Passwords open the door to different cyber threats, including the ones associated with identity theft. Unfortunately, users don’t pay enough attention to the passwords, which is why they create weak, easy-to-break phrases that are supposed to protect their sensitive accounts. However, threats like brute-force attacks and similar can easily crack your password and pave their way to your essential data and accounts.
One of the best ways to secure your passwords and make sure no one can exploit them is through a reliable password manager. A password manager is a tool that allows you to create, save, and share your sensitive passwords in a more secure way. It allows teams to craft strong, impossible-to-break passwords without worrying that someone could steal or crack them. Besides paid solutions, which tend to offer more features, you can opt for the free ones, as well.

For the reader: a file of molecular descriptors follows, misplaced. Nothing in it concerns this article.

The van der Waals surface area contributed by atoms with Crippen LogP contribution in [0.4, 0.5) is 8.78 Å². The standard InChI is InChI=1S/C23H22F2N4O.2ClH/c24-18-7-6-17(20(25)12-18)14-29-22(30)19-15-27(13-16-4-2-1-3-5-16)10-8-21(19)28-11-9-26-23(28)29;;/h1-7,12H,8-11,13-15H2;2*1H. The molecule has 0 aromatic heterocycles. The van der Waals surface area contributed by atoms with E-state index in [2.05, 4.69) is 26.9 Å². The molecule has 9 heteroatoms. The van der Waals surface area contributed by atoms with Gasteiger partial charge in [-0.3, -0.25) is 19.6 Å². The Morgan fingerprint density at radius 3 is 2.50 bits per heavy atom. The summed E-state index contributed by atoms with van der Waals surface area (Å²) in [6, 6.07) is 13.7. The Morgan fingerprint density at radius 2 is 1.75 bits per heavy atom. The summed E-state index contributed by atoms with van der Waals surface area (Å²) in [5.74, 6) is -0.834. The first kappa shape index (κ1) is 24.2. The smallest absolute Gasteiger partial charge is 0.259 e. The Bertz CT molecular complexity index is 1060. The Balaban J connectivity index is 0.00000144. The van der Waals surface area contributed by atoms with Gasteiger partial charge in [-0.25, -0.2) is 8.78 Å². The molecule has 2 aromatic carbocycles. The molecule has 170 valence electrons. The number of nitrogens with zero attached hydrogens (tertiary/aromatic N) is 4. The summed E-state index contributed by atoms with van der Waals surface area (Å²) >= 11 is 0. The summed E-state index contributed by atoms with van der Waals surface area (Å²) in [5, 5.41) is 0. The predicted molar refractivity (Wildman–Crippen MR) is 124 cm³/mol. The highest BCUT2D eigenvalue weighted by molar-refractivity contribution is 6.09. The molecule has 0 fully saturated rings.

Besides using a password manager, it’s crucial to change and update your passwords from time to time. That way, you’re adding an extra layer of protection to your sensitive accounts, mitigating the risk of identity theft.
Do Not Reveal Your Personal Information to an Unreliable Source
Sketchy websites and phishing emails are created to look legitimate, hooking the users into revealing their sensitive data to scammers. It often includes IDs, Social Security numbers, insurance data, credit card information, photos, and other information that comes in handy when stealing identities.
It’s highly recommended to stay away from suspicious emails and unknown sites that require your personal information. If you’re not sure whether the email you received is really from your bank or an institution you trust, don’t do anything until you confirm that the message you received is legit and authentic.
Stay Away from Unsecure Websites
If you notice that a site you access starts with HTTP instead of HTTPS, it’s better to leave it. Those sites don’t have an SSL certificate that encrypts the data you send to a server, leaving it exposed to hackers and Internet scammers.